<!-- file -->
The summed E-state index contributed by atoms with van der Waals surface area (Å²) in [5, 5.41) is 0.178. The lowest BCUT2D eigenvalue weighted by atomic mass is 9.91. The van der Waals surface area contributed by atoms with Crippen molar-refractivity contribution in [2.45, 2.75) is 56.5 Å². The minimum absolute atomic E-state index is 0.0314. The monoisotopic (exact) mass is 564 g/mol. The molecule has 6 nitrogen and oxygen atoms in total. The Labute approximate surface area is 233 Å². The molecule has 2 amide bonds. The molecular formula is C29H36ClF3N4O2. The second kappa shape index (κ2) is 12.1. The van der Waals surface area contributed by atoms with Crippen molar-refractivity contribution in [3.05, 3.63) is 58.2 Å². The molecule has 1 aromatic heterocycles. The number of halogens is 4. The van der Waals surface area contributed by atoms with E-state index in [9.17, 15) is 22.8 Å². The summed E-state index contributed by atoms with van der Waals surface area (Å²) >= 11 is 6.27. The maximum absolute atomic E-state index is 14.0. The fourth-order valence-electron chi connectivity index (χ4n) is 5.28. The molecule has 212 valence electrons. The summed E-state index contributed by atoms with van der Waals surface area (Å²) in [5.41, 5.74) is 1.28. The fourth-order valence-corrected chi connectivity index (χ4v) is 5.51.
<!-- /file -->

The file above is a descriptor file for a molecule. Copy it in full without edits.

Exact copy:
The summed E-state index contributed by atoms with van der Waals surface area (Å²) in [5, 5.41) is 0.178. The lowest BCUT2D eigenvalue weighted by atomic mass is 9.91. The van der Waals surface area contributed by atoms with Crippen molar-refractivity contribution in [2.45, 2.75) is 56.5 Å². The minimum absolute atomic E-state index is 0.0314. The monoisotopic (exact) mass is 564 g/mol. The molecule has 6 nitrogen and oxygen atoms in total. The Labute approximate surface area is 233 Å². The molecule has 2 amide bonds. The molecular formula is C29H36ClF3N4O2. The second kappa shape index (κ2) is 12.1. The van der Waals surface area contributed by atoms with Crippen molar-refractivity contribution in [3.05, 3.63) is 58.2 Å². The molecule has 1 aromatic heterocycles. The number of halogens is 4. The van der Waals surface area contributed by atoms with E-state index in [9.17, 15) is 22.8 Å². The summed E-state index contributed by atoms with van der Waals surface area (Å²) >= 11 is 6.27. The maximum absolute atomic E-state index is 14.0. The fourth-order valence-electron chi connectivity index (χ4n) is 5.28. The molecule has 212 valence electrons. The summed E-state index contributed by atoms with van der Waals surface area (Å²) in [5.41, 5.74) is 1.28. The fourth-order valence-corrected chi connectivity index (χ4v) is 5.51.